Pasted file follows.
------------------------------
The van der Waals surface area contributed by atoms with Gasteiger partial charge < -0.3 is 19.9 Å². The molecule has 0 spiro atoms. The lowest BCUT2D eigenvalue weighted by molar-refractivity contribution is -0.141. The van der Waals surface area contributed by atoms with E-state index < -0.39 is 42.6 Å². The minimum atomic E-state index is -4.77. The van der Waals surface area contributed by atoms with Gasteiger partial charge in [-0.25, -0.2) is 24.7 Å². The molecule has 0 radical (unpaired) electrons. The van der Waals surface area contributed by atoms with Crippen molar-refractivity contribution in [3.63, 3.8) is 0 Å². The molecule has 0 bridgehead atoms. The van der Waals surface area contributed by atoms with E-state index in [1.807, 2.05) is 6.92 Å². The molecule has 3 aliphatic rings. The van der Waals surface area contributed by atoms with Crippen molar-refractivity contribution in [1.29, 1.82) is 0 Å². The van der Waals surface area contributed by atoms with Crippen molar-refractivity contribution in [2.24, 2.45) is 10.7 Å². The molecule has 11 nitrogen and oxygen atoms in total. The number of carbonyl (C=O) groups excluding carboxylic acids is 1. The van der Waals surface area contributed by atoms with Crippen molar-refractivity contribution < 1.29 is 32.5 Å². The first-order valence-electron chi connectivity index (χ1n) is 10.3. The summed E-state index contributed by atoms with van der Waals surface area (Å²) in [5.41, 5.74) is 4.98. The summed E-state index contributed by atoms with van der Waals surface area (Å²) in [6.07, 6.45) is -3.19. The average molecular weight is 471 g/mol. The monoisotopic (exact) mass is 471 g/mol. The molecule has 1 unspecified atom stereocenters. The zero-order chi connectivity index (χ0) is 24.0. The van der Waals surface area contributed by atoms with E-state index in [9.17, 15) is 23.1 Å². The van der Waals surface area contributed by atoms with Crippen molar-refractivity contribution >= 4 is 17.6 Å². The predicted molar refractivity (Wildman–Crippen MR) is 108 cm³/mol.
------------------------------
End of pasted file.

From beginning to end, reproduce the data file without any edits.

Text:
The van der Waals surface area contributed by atoms with Gasteiger partial charge < -0.3 is 19.9 Å². The molecule has 0 spiro atoms. The lowest BCUT2D eigenvalue weighted by molar-refractivity contribution is -0.141. The van der Waals surface area contributed by atoms with E-state index < -0.39 is 42.6 Å². The minimum atomic E-state index is -4.77. The van der Waals surface area contributed by atoms with Gasteiger partial charge in [-0.25, -0.2) is 24.7 Å². The molecule has 0 radical (unpaired) electrons. The van der Waals surface area contributed by atoms with Crippen molar-refractivity contribution in [3.63, 3.8) is 0 Å². The molecule has 0 bridgehead atoms. The van der Waals surface area contributed by atoms with E-state index in [1.807, 2.05) is 6.92 Å². The molecule has 3 aliphatic rings. The van der Waals surface area contributed by atoms with Crippen molar-refractivity contribution in [1.29, 1.82) is 0 Å². The van der Waals surface area contributed by atoms with Crippen molar-refractivity contribution in [2.24, 2.45) is 10.7 Å². The molecule has 11 nitrogen and oxygen atoms in total. The number of carbonyl (C=O) groups excluding carboxylic acids is 1. The van der Waals surface area contributed by atoms with Crippen molar-refractivity contribution < 1.29 is 32.5 Å². The first-order valence-electron chi connectivity index (χ1n) is 10.3. The summed E-state index contributed by atoms with van der Waals surface area (Å²) in [5.41, 5.74) is 4.98. The summed E-state index contributed by atoms with van der Waals surface area (Å²) in [6.07, 6.45) is -3.19. The average molecular weight is 471 g/mol. The monoisotopic (exact) mass is 471 g/mol. The molecule has 1 unspecified atom stereocenters. The zero-order chi connectivity index (χ0) is 24.0. The van der Waals surface area contributed by atoms with E-state index in [9.17, 15) is 23.1 Å². The van der Waals surface area contributed by atoms with Crippen molar-refractivity contribution >= 4 is 17.6 Å². The predicted molar refractivity (Wildman–Crippen MR) is 108 cm³/mol.